Cornelius, “Mellow Waves”
Twenty years have passed since Cornelius’s sugary cut-collage classic Fantasma, and the Japanese electronic sound sculptor known for excursions in Shibuya-Kei has grown in ways unimaginable from that elastic landmark. There have been several bold stops along the way—the found sounds of 2002’s Point, the time he spent working in Yoko Ono’s ensemble, his scoring of the Ghost in the Shell: Arise, playing as part of Yellow Magic Orchestra—and they’ve all inspired Keigo Oyamada’s return to the retro-future.
But Mellow Waves, Cornelius’s first studio album since 2006’s Sensuous, is a more deeply provocative and warmly emotional work than anything in his past—a feat it accomplishes without eschewing his neo-camp aesthetics. Like Air without the sensual breathiness, Mellow Waves welcomes kind, breezy guitars and soft pastoral synth-strings into its mix as a signal of frolic. There’s a sense of genteel fun to be found in the cottony exotic jazz of “If You’re Here,” while “In a Dream” toys with romance in a way that Fantasma never imagined.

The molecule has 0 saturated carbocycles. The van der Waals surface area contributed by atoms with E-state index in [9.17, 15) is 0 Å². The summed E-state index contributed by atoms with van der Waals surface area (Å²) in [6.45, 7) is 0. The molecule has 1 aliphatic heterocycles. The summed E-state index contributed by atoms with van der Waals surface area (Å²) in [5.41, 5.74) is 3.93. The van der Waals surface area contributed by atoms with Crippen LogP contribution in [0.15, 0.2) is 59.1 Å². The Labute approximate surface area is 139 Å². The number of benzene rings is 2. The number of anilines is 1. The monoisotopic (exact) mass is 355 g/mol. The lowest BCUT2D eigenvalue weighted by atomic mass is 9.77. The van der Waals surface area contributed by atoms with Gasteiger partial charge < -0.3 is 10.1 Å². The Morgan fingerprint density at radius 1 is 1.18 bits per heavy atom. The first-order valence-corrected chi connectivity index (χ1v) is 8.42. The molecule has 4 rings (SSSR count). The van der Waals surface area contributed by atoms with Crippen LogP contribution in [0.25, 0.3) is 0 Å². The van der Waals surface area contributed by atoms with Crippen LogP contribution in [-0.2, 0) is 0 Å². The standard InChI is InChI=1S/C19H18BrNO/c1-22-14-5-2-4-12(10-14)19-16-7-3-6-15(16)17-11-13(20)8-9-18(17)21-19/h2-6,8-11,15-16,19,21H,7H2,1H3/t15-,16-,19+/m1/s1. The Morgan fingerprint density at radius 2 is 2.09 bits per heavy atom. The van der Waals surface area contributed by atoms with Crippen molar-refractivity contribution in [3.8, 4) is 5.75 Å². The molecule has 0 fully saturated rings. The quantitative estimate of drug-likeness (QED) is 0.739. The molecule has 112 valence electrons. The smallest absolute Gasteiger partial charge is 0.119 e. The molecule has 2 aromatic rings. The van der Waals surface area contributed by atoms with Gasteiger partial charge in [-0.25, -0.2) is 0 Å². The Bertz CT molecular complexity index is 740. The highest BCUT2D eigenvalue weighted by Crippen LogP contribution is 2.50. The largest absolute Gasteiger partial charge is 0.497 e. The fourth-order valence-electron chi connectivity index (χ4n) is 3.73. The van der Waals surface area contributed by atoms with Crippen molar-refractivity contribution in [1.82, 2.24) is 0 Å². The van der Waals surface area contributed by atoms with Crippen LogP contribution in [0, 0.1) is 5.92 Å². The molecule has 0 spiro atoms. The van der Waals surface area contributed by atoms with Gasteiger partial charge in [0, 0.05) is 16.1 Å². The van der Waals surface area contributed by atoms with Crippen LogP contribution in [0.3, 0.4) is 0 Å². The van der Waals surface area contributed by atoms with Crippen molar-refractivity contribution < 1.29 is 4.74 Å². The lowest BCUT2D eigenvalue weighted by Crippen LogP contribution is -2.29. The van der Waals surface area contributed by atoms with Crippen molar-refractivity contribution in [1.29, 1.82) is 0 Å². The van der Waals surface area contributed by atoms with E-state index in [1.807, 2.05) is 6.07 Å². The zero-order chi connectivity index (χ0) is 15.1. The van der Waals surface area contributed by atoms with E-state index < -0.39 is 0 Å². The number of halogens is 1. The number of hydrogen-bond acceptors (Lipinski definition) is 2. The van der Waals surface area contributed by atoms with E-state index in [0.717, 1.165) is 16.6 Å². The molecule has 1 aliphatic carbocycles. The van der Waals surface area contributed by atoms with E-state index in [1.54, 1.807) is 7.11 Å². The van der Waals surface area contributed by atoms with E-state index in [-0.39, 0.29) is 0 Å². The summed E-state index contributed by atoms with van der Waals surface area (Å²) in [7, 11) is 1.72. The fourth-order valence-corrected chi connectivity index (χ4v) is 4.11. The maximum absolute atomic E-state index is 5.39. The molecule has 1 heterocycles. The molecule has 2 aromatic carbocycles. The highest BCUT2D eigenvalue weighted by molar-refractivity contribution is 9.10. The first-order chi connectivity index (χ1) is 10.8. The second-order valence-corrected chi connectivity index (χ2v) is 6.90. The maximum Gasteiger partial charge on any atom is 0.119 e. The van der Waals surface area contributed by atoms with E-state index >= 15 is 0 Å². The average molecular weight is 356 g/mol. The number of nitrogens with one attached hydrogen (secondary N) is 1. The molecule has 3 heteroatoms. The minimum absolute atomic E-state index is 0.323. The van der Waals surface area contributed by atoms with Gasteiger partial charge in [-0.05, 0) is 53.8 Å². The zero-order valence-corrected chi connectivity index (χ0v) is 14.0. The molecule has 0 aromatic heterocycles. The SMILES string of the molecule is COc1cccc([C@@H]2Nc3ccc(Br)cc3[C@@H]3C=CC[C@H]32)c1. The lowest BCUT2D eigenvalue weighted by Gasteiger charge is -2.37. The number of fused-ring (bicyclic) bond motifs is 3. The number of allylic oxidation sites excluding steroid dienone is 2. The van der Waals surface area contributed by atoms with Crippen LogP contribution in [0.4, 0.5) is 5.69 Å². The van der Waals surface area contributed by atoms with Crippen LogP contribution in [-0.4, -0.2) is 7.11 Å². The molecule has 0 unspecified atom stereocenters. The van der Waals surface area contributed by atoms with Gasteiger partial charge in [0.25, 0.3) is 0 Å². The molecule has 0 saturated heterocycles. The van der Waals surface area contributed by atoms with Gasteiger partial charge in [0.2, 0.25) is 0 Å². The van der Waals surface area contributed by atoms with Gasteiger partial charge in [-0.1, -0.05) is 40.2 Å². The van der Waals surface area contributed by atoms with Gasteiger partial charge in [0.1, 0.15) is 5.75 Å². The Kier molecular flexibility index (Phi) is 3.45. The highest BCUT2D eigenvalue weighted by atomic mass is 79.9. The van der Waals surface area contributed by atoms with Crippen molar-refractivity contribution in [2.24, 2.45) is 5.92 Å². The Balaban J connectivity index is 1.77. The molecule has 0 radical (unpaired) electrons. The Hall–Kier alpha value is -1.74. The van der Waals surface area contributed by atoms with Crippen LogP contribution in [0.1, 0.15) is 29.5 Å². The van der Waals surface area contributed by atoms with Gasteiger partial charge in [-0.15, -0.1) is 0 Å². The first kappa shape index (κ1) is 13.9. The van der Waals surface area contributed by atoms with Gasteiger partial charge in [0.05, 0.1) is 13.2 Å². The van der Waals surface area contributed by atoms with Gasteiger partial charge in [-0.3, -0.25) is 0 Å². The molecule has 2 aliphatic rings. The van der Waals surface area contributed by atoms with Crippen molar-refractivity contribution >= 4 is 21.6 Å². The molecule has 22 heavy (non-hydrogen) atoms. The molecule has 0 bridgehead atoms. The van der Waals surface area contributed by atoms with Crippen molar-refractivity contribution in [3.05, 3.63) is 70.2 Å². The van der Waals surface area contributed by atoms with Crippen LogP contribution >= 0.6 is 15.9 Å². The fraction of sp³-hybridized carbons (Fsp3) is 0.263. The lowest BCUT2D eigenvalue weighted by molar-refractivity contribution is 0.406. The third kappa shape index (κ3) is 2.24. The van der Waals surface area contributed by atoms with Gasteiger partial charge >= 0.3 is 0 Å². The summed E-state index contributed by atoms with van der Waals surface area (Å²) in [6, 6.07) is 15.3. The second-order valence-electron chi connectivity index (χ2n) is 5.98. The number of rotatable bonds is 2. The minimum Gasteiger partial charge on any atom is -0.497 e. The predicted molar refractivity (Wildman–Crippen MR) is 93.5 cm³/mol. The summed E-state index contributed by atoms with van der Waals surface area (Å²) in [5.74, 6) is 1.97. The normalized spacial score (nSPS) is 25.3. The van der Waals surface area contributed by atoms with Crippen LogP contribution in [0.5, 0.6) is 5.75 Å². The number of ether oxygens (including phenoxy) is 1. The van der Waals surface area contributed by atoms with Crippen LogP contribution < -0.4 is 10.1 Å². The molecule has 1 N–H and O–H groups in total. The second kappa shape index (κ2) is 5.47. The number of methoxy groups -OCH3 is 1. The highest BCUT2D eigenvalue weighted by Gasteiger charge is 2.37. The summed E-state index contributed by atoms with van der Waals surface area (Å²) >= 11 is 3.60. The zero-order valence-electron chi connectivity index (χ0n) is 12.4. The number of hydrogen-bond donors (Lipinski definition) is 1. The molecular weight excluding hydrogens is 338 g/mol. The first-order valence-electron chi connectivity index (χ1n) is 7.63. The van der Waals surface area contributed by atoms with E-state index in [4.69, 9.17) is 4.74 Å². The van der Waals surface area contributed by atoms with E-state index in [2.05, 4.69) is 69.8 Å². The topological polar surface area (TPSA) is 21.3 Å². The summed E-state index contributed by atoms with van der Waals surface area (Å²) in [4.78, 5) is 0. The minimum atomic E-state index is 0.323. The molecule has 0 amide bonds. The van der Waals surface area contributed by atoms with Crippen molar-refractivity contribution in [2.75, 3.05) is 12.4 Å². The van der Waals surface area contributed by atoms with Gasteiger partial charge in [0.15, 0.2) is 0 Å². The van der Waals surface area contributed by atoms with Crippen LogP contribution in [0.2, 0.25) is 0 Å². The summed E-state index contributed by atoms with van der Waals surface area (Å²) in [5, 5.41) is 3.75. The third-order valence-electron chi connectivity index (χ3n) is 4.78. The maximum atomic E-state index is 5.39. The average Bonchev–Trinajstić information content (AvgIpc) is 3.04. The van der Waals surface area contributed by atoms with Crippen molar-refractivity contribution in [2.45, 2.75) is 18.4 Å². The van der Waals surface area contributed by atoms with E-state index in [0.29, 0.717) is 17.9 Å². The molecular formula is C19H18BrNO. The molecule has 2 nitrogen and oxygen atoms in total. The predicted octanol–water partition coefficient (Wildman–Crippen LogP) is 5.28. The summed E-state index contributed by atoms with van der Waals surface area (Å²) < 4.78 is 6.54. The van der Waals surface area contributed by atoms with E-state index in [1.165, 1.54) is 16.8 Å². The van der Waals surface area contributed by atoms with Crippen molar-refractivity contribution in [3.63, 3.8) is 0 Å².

Those who loved the future-forward Esquivel!-like innovation of Shibuya-Kei, never fear: Mellow Waves isn’t so mellow when it gets to the dizzyingly robotic rock-out of “Helix/Spiral” and the almost comical denouement of “Sometime/Someplace.” Still, as an overall experience, Cornelius’s too-long-away new album is sweetly fun, not funny.